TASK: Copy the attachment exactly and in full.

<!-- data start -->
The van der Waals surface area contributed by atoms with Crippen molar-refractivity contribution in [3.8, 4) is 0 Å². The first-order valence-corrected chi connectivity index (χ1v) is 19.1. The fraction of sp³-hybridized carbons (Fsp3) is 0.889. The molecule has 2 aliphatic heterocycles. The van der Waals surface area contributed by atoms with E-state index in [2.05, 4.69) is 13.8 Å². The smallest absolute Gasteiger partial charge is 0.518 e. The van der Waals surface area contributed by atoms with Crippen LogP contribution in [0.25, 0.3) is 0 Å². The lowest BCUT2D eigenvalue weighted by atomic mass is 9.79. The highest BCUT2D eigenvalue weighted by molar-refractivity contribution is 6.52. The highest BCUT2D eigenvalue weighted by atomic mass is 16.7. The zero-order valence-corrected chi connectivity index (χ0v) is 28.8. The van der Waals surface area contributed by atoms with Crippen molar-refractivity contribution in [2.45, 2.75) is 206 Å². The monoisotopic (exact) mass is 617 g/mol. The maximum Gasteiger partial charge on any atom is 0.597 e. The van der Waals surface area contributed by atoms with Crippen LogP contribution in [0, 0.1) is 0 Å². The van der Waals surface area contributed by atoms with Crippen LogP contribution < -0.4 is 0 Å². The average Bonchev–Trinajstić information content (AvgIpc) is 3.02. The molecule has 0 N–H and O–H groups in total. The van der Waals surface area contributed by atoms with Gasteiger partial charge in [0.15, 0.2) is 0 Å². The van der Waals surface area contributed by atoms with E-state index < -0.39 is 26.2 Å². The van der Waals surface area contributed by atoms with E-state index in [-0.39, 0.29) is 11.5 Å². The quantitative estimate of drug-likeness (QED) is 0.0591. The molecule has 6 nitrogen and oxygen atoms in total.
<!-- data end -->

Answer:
The van der Waals surface area contributed by atoms with Crippen molar-refractivity contribution in [3.8, 4) is 0 Å². The first-order valence-corrected chi connectivity index (χ1v) is 19.1. The fraction of sp³-hybridized carbons (Fsp3) is 0.889. The molecule has 2 aliphatic heterocycles. The van der Waals surface area contributed by atoms with E-state index in [2.05, 4.69) is 13.8 Å². The smallest absolute Gasteiger partial charge is 0.518 e. The van der Waals surface area contributed by atoms with Crippen LogP contribution in [0.25, 0.3) is 0 Å². The lowest BCUT2D eigenvalue weighted by atomic mass is 9.79. The highest BCUT2D eigenvalue weighted by molar-refractivity contribution is 6.52. The highest BCUT2D eigenvalue weighted by atomic mass is 16.7. The zero-order valence-corrected chi connectivity index (χ0v) is 28.8. The van der Waals surface area contributed by atoms with Crippen molar-refractivity contribution in [2.45, 2.75) is 206 Å². The monoisotopic (exact) mass is 617 g/mol. The maximum Gasteiger partial charge on any atom is 0.597 e. The van der Waals surface area contributed by atoms with Crippen LogP contribution in [0, 0.1) is 0 Å². The van der Waals surface area contributed by atoms with Crippen LogP contribution < -0.4 is 0 Å². The average Bonchev–Trinajstić information content (AvgIpc) is 3.02. The molecule has 0 N–H and O–H groups in total. The van der Waals surface area contributed by atoms with Gasteiger partial charge in [0.15, 0.2) is 0 Å². The van der Waals surface area contributed by atoms with E-state index < -0.39 is 26.2 Å². The van der Waals surface area contributed by atoms with E-state index in [-0.39, 0.29) is 11.5 Å². The quantitative estimate of drug-likeness (QED) is 0.0591. The molecule has 6 nitrogen and oxygen atoms in total.